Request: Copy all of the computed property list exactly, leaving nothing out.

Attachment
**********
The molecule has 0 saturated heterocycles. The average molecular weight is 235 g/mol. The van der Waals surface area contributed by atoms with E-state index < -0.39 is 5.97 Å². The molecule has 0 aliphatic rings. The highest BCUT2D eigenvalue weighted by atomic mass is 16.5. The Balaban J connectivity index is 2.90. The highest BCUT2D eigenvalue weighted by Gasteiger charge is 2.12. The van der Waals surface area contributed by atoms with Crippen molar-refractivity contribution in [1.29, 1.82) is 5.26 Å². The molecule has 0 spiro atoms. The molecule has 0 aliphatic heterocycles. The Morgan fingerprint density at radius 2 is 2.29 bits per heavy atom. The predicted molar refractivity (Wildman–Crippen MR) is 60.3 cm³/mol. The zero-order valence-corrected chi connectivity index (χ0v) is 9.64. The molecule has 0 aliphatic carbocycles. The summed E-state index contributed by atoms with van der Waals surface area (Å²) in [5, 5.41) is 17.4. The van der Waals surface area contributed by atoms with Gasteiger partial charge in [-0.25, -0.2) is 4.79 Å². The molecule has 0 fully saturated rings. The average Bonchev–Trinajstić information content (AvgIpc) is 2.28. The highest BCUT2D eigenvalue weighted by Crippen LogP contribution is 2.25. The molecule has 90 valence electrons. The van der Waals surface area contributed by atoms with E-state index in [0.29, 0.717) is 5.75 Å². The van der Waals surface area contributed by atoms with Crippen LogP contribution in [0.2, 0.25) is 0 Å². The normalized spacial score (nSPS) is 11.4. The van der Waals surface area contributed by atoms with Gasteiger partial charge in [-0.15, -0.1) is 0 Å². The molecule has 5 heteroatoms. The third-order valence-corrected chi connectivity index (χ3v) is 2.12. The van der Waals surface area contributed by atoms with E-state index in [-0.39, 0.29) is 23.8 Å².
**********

The molecule has 0 saturated heterocycles. The average molecular weight is 235 g/mol. The van der Waals surface area contributed by atoms with E-state index < -0.39 is 5.97 Å². The molecule has 0 aliphatic rings. The highest BCUT2D eigenvalue weighted by atomic mass is 16.5. The Balaban J connectivity index is 2.90. The highest BCUT2D eigenvalue weighted by Gasteiger charge is 2.12. The van der Waals surface area contributed by atoms with Crippen molar-refractivity contribution in [1.29, 1.82) is 5.26 Å². The molecule has 0 spiro atoms. The molecule has 0 aliphatic heterocycles. The Morgan fingerprint density at radius 2 is 2.29 bits per heavy atom. The predicted molar refractivity (Wildman–Crippen MR) is 60.3 cm³/mol. The zero-order valence-corrected chi connectivity index (χ0v) is 9.64. The molecule has 0 aliphatic carbocycles. The summed E-state index contributed by atoms with van der Waals surface area (Å²) in [5, 5.41) is 17.4. The van der Waals surface area contributed by atoms with Gasteiger partial charge in [-0.25, -0.2) is 4.79 Å². The molecule has 0 fully saturated rings. The average Bonchev–Trinajstić information content (AvgIpc) is 2.28. The highest BCUT2D eigenvalue weighted by Crippen LogP contribution is 2.25. The molecule has 90 valence electrons. The van der Waals surface area contributed by atoms with E-state index in [0.29, 0.717) is 5.75 Å². The van der Waals surface area contributed by atoms with Crippen LogP contribution in [0.2, 0.25) is 0 Å². The normalized spacial score (nSPS) is 11.4. The van der Waals surface area contributed by atoms with Gasteiger partial charge in [-0.15, -0.1) is 0 Å². The molecule has 5 heteroatoms. The third-order valence-corrected chi connectivity index (χ3v) is 2.12. The van der Waals surface area contributed by atoms with E-state index in [-0.39, 0.29) is 23.8 Å².